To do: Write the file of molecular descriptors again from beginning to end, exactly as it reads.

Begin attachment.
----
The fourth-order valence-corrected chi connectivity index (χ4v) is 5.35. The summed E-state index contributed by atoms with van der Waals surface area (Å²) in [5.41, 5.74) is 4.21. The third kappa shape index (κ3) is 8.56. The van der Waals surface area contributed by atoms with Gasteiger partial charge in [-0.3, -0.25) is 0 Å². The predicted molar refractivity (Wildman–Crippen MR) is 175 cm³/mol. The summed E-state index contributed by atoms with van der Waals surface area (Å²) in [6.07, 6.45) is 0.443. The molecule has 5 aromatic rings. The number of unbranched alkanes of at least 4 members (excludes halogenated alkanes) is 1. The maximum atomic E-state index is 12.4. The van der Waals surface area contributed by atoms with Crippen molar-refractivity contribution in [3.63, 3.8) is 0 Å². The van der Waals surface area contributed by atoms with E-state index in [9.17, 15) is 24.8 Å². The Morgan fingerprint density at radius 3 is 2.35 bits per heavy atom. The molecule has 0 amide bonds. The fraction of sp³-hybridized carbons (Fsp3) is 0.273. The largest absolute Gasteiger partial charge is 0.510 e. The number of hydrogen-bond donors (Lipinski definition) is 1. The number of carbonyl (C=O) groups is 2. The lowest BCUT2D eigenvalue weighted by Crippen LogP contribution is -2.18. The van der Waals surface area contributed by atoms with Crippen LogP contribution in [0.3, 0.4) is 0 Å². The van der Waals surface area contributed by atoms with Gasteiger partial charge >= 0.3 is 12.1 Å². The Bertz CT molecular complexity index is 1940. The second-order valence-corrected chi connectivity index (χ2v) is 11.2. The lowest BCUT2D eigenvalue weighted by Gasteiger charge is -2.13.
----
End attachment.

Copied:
The fourth-order valence-corrected chi connectivity index (χ4v) is 5.35. The summed E-state index contributed by atoms with van der Waals surface area (Å²) in [5.41, 5.74) is 4.21. The third kappa shape index (κ3) is 8.56. The van der Waals surface area contributed by atoms with Gasteiger partial charge in [-0.3, -0.25) is 0 Å². The predicted molar refractivity (Wildman–Crippen MR) is 175 cm³/mol. The summed E-state index contributed by atoms with van der Waals surface area (Å²) in [6.07, 6.45) is 0.443. The molecule has 5 aromatic rings. The number of unbranched alkanes of at least 4 members (excludes halogenated alkanes) is 1. The maximum atomic E-state index is 12.4. The van der Waals surface area contributed by atoms with Crippen molar-refractivity contribution in [3.63, 3.8) is 0 Å². The van der Waals surface area contributed by atoms with E-state index in [9.17, 15) is 24.8 Å². The Morgan fingerprint density at radius 3 is 2.35 bits per heavy atom. The molecule has 0 amide bonds. The fraction of sp³-hybridized carbons (Fsp3) is 0.273. The largest absolute Gasteiger partial charge is 0.510 e. The number of hydrogen-bond donors (Lipinski definition) is 1. The number of carbonyl (C=O) groups is 2. The lowest BCUT2D eigenvalue weighted by Crippen LogP contribution is -2.18. The van der Waals surface area contributed by atoms with Crippen LogP contribution in [0.3, 0.4) is 0 Å². The van der Waals surface area contributed by atoms with Gasteiger partial charge >= 0.3 is 12.1 Å². The Bertz CT molecular complexity index is 1940. The second-order valence-corrected chi connectivity index (χ2v) is 11.2. The lowest BCUT2D eigenvalue weighted by Gasteiger charge is -2.13.